Have you ever been to a restau­rant or cafe where they offer you a “bot­tom­less” cup of cof­fee? This is the same con­cept as “free refills”, but I like the term bot­tom­less because it’s more clever.

In either case, n-dimensional seg­men­ta­tion is like a bot­tom­less cup of cof­fee. There is vir­tu­ally no limit to how many ways you can seg­ment your data and vis­i­tor activ­ity. As a mar­keter and web ana­lyt­ics pro­fes­sional, I love n-dimensional analy­sis and seg­men­ta­tion — and in this blog post, I wanted to share with you why it’s so valu­able and some ways you can profit from it.

What is “N-Dimensional”?
To make sure we’re all on the same page, let me start with a brief overview of the term “n-dimensional”. As I sug­gested above, n-dimensional refers to the con­cept of lim­it­less dimen­sions. When cou­pled with analy­sis and seg­men­ta­tion, the basic idea is that you can drill into your data in lim­it­less ways. While this may sound like an aca­d­e­mic exer­cise, n-dimensional analy­sis and seg­men­ta­tion is incred­i­bly pow­er­ful and can quickly deliver sig­nif­i­cant profit to your business.

Let’s start with an exam­ple
For instance, you might start with a key­word analy­sis for the term “web ana­lyt­ics”. Select your most rel­e­vant met­rics, in this case Searches and Rev­enue, to under­stand the over­all pop­u­lar­ity and con­tri­bu­tion of this keyword.

Now let’s say you want to drill deeper into this key­word to under­stand where it is most effec­tive and least effec­tive. Your first “dimen­sion” may be prod­ucts; in other words, you want to see which prod­ucts are pur­chased by vis­i­tors from this key­word. You see “Apple iPod” tops the list, so you fil­ter on this prod­uct to under­stand these cus­tomers better.

You may now won­der if these are new or repeat cus­tomers, so you pull up the “Cus­tomer Loy­alty” report and notice that most pur­chasers are New. So you add “New” cus­tomers to your fil­ter as well.

Now you’re curi­ous if these New Cus­tomers are younger or older shop­pers. So you bring up your Age Group report, and notice that most shop­pers are from 18–24. You add this to your fil­ter cri­te­ria as well.

At this point, you’d like to under­stand where all these peo­ple are vis­it­ing from. So you pull up the “Geog­ra­phy” report and see that most vis­i­tors orig­i­nate from Cal­i­for­nia and New York.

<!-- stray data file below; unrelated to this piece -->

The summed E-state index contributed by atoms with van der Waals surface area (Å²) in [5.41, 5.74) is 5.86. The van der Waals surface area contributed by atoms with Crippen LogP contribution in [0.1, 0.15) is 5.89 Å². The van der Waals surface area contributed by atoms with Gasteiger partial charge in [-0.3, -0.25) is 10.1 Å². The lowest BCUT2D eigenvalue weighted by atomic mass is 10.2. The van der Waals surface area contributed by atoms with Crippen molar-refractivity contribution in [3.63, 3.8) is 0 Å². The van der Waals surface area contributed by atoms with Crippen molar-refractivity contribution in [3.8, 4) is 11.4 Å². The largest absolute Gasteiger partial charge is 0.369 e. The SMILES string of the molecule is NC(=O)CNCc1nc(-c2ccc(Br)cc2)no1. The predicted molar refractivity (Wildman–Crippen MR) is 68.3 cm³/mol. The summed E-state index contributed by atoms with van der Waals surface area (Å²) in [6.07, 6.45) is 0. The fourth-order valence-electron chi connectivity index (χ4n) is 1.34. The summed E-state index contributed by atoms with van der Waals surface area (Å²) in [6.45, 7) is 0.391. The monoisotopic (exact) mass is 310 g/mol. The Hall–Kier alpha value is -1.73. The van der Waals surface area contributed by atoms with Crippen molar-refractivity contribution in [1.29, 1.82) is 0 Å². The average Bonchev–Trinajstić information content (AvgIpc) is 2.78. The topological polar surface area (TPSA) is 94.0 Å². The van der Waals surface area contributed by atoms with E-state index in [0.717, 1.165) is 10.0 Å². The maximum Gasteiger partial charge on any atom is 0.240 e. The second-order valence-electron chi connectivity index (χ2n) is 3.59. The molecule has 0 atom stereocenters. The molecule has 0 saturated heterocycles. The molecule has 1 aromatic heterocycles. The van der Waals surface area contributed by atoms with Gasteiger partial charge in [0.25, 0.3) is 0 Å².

You’d like to try an email mar­ket­ing cam­paign to these folks, so you pull up another Prod­ucts report and ana­lyze which prod­ucts these vis­i­tors looked at but did not pur­chase. You see that many of these cus­tomers also viewed the iPod extended life bat­tery in the same visit, but didn’t buy it. So now you extract the cus­tomer IDs for these, export them to your email mar­ket­ing plat­form, and send out your remar­ket­ing campaign.

Now let’s take a step back and under­stand what you’ve just done. You’ve effec­tively seg­mented your entire web­site audi­ence by 6 dimen­sions (key­word, pur­chased prod­uct, cus­tomer loy­alty, age group, geog­ra­phy, and viewed prod­uct). This resulted in a highly tar­geted cus­tomer seg­ment that you can now remar­ket to based on their actual behav­ior and prod­uct affini­ties. How cool is that?

N-dimension = Bot­tom­less seg­men­ta­tion
So the crit­i­cal mes­sage is that n-dimensional analy­sis and seg­men­ta­tion allows you to slice and dice any data point by any other data point. As you do this, you’re drilling deeper and deeper into your data and cre­at­ing highly tar­geted seg­ments of your over­all traf­fic. I often call this “pro­gres­sive fil­ter­ing”, because your fil­ter cri­te­ria effec­tively nar­row the scope of your seg­ment with each incre­men­tal step. N-dimensional analy­sis is also some­times referred to as dynamic fil­ter­ing, drilling down, and for the adven­tur­ous, bot­tom­less segmentation!

How You Can Profit from N-Dimensional Analy­sis
As I said ear­lier, I love n-dimensional analy­sis because it’s so pow­er­ful, ele­gant, sim­ple, and just as there are lim­it­less dimen­sions you can seg­ment by, there are vir­tu­ally lim­it­less pos­si­bil­i­ties for prof­it­ing and busi­ness opti­miza­tion. To drive this point home, I wanted to offer another exam­ple beyond the remar­ket­ing strat­egy above. In this case, let’s focus on the web­site expe­ri­ence itself and more specif­i­cally, the con­ver­sion funnel.